Mitigating the Compliance Risk of Misclassifying Contract Workers

Don Tennant
Slide Show

Tech Employment Picture Bright for Start of 2014

As employers continue to rely more heavily on freelancers to lower their labor costs, an issue that’s likely to get a lot more attention is the misclassification of contract workers. Basically, the problem is that employers often have contractors working alongside full-time employees, doing the same work under the same conditions. The government doesn’t allow that, because it relies so heavily on payroll taxes, and contract workers aren’t on the payroll. So if they’re indistinguishable from full-time employees, the government wants them classified as full-time employees.

The misclassification issue came to the fore in 2000, when Microsoft, after years of legal wrangling, paid a $97 million settlement stemming from an IRS audit of its worker classification history. Since then, the IRS has gotten even more aggressive in conducting audits of companies to ensure they’re in compliance with worker classification laws.

I recently spoke about all of this with Jeffrey Wald, co-founder and COO of Work Market, a provider of cloud-based contract labor management services in New York. Work Market’s clients use its platform to hire freelance workers, and rely on Work Market to help mitigate compliance risks. That includes compliance with respect to worker classification laws, and Wald acknowledged it’s an area that can be tricky:


We can build software that allows a legal department, or an HR department, to start to set up what it means to be in compliance for them. It’s not for us to say what’s right and what’s wrong, because the laws are so opaque. But if ABC Corp. tries to send too much work to [independent contractor] Joe Smith in an inappropriate way, our algorithms will start to adjust and adapt. We think about it in three ways. First, we look at Joe Smith as an independent contractor: How is he structured, legally? Has he set up a separate corporation? Does he have a number of additional customers, a website, a logo? That’s Question number one. Question number two relates to ABC Corp. What does ABC Corp. do, and are they going to have Joe Smith perform the same functions that a segment of their own employees does? Our data structuring can look at that. Question number three is how Joe Smith and ABC Corp. interact. Specifically, what direction and guidance is ABC Corp. giving? Is Joe Smith going to an ABC Corp. location, or to a customer location? Are they reimbursing his expenses? Are they paying him hourly? Do they give him tools and specific guidance?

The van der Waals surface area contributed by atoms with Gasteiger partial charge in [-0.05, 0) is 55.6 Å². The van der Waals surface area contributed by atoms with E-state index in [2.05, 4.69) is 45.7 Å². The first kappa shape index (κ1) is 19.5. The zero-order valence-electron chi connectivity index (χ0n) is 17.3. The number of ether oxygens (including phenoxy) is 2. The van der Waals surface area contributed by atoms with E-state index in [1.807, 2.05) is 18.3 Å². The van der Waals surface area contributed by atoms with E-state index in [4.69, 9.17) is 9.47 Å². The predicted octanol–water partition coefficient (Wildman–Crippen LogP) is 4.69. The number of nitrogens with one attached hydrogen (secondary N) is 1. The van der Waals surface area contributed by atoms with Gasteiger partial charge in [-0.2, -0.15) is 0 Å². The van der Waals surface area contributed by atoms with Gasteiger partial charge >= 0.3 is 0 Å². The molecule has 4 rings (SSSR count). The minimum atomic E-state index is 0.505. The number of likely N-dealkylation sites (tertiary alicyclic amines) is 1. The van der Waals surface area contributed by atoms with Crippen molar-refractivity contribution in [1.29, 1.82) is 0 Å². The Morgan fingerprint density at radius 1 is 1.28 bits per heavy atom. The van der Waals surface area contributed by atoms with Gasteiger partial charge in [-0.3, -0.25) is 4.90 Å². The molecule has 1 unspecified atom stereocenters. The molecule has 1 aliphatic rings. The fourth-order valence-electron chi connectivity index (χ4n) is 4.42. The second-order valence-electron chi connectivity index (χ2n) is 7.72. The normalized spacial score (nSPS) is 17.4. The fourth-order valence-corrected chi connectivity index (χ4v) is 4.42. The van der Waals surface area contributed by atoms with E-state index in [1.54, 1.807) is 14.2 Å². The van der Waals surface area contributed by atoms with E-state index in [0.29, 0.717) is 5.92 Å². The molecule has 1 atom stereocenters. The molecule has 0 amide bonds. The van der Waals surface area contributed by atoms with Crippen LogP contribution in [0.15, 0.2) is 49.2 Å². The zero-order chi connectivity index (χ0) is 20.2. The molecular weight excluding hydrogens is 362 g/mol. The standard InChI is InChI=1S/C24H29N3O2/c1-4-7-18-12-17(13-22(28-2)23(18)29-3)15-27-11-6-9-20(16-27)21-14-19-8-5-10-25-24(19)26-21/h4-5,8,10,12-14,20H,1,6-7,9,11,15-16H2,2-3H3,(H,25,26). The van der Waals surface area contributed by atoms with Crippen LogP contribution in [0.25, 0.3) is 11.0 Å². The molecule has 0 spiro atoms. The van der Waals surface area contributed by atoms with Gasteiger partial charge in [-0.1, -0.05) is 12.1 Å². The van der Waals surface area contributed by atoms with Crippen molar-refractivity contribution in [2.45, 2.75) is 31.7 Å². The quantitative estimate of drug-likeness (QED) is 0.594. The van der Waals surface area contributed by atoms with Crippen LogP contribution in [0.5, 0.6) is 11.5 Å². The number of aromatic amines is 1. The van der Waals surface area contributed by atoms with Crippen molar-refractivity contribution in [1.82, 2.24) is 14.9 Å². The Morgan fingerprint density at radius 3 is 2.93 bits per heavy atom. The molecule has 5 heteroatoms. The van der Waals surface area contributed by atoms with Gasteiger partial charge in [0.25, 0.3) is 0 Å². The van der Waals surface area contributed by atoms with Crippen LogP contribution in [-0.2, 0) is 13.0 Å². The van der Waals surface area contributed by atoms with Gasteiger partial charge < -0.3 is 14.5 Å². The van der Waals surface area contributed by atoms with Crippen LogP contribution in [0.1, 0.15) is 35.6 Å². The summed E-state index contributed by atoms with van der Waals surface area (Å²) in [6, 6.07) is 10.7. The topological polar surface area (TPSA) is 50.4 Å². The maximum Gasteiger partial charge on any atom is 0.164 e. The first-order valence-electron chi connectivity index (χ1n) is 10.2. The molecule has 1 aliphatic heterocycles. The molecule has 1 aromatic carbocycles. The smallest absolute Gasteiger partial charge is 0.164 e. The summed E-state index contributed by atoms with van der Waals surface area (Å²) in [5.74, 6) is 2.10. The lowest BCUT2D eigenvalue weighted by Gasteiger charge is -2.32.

Wald explained that it all boils down to three basic parameters that the IRS considers—operational, behavioral, and financial—and who has control over those parameters:

Operationally, are you coming to my location, and am I giving you tools? Behaviorally, am I telling you what to do, or am I just telling you what needs to be done, and you are doing it? Financially, who is paying you, and do you have a risk of profit or loss? The IRS has 19 different provisions, broken down within these three broad categories. I can take all that data, I can put it into my algorithms, and I can offer a mitigant to you, where if you engage Joe Smith too frequently in the wrong way, we’re going to decrease his relevancy to you in search. Those are things that help mitigate that risk. But it’s important to note that these are mitigants. Everything that we do from a software standpoint—and we have customers like SAP and Omnicom, very large corporations that have dug deep into our flows to make sure that our software can do what we say it can do—regardless of what it is that we’ve built, and how much we can code the system and build algorithms, the government’s the government.

Wald went on to explain that what makes all of this so difficult, for employers and contractors alike, is the complex, overlapping web of regulatory frameworks that they have to deal with. And he said something has to change:

Different states have different unemployment boards, worker’s comp boards, and their own departments of labor. You have, obviously, the IRS, the federal Department of Labor. And I don’t think anybody really has a firm idea as to what it is to be compliant, jurisdiction by jurisdiction, state by state, and then throughout the country. And obviously, our customers are working globally. So this is an area where I think there has to be some regulatory evolution, because the way people work is changing. And because payroll taxes are such an important part of government revenue, the government is going to have to come up with a new way, a new structure, of taxing labor to make sure that it’s providing the revenue that the government needs, but recognizes the reality in the changing labor landscape.



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Feb 28, 2014 12:47 PM Richard Reibstein Richard Reibstein  says:
This is a very thoughtful blog post that identifies the conundrum faced by businesses using independent contractors. Algorithms may serve as mitigants, but the only tried and true means of enhancing independent contractor compliance is by restructuring, re-documenting and re-implementing the independent contractor relationship in a comprehensive manner, consistent with business objectives and a myriad of federal and state laws. Indeed, state laws are changing every year in a number of states. It is oftentimes best to try to meet the standards of the more restrictive state laws, if at all possible, maximizing compliance in those states that use the common law approach endorsed by the U.S. Supreme Court. This can be done using IC Diagnostics™ and other proprietary tools and processes (http://independentcontractorcompliance.com/legal-resources/ic-diagnostics/). Reply

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